Montie Montana Given Cowboy Send-Off
They arrived in sports cars and pickup trucks, and many of them wore big shiny belt buckles and cowboy hats.
In what resembled a festive country reunion, more than 400 family, friends and fans of Montie Montana, who died last week at age 87, gathered Tuesday afternoon at Oakwood Memorial Park’s Pioneer Church to pay tribute to the cowboy star known for his constant smile, welcoming charm and roping skills.
They greeted one another with a hug or a handshake and then told Montie Montana stories, which mostly ended in laughs.
The Riders of the Purple Sage trio played a collection of cowboy songs, including Montana favorites “It’s No Secret” and “Texas Plains.” Montana’s grandson, Jess, 36, performed a roping demonstration while his father, Montie Montana Jr., 63, spoke about the old cowboy’s escapades.
Montana, who was buried in a wooden coffin branded with his initials, wouldn’t have had it any other way.
“He would want his funeral to be uplifting,” Marilee Montana, his second wife, said in an interview. “He was western through and through. He was a cowboy.”
Montana died Wednesday at Henry Mayo Newhall Memorial Hospital in Valencia. Family members attributed his death to complications after a series of strokes and said he had been hospitalized since March.
“When we married, he said he had 10 years left in him,” Marilee told the crowd. “We had 20, and 20 years with Montie is worth a whole lifetime with anyone else.”
Known for his fancy roping skills, Montana was a cowboy icon in Southern California, appearing in 60 consecutive Tournament of Roses Parades before declining to ride in 1995. And he was famous for roping famous people, including Dwight D. Eisenhower during Ike’s 1953 inaugural parade.
“He wanted the president in his loop,” said retired rodeo announcer and longtime friend Mel Lambert, 78, of Oregon. “For him, it was just like taking a picture.”
Montana would do his horse and rope act at schools, parks and on the rodeo circuit.
“He was one of the last of the true showmen in the rodeos,” said Tim Doheny, 72, of Santa Barbara. “You won’t see any like him again.”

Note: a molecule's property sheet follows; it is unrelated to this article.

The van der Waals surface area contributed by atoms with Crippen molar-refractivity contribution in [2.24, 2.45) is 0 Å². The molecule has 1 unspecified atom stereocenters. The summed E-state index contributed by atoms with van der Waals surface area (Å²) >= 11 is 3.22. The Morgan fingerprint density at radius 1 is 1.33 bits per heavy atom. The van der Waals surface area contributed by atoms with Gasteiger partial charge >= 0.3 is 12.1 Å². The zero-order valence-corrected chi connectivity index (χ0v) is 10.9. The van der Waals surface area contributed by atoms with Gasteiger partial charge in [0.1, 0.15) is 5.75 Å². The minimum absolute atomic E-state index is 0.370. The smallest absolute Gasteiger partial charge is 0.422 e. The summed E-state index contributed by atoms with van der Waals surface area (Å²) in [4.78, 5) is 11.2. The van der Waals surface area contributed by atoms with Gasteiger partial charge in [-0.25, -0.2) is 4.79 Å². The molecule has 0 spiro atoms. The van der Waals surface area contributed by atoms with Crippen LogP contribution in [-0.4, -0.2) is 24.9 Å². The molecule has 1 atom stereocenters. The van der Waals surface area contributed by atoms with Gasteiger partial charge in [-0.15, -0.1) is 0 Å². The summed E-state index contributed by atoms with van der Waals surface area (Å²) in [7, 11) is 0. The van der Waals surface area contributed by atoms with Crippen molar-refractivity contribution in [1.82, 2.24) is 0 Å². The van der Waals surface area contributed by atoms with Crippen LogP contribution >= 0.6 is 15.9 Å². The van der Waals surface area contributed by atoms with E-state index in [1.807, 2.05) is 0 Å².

Montana, born Owen Harlan Mickel, grew up in Wolf Point, Mont. He learned rope tricks from his father, Edgar Owen, and the pair, along with his mother, Edna Harlan, performed on the rodeo circuit in the early 1920s. They were called the “Montana Cowboys.”
When he was 15 and performing at the Fourth of July rodeo in Miles City, Mont., the young cowboy picked up his pseudonym, “Montie Montana,” from an announcer who couldn’t remember his name. He kept the moniker, which honored his home state.
In the 1920s and ‘30s, Montana was among the real-life cowboys who came to Hollywood to demonstrate and teach their riding and roping skills in the movies. He landed in more than 20 films, including “The Man Who Shot Liberty Valance,” “The Cowboy,” and “Arizona Bushwhackers,” appearing with such greats as Tom Mix and John Wayne.
Montana spent most of his adult life in the San Fernando Valley, living in North Hollywood, Van Nuys and Northridge before moving to a ranch across from Vasquez Rocks in Agua Dulce.
Bob Feist of Lodi said Montana, throughout his life, was always friendly and never shied away from people. He was not surprised by the large turnout for the funeral.
“He was the type of man who was always willing to shake a hand or tip his hat to a lady,” Feist said.
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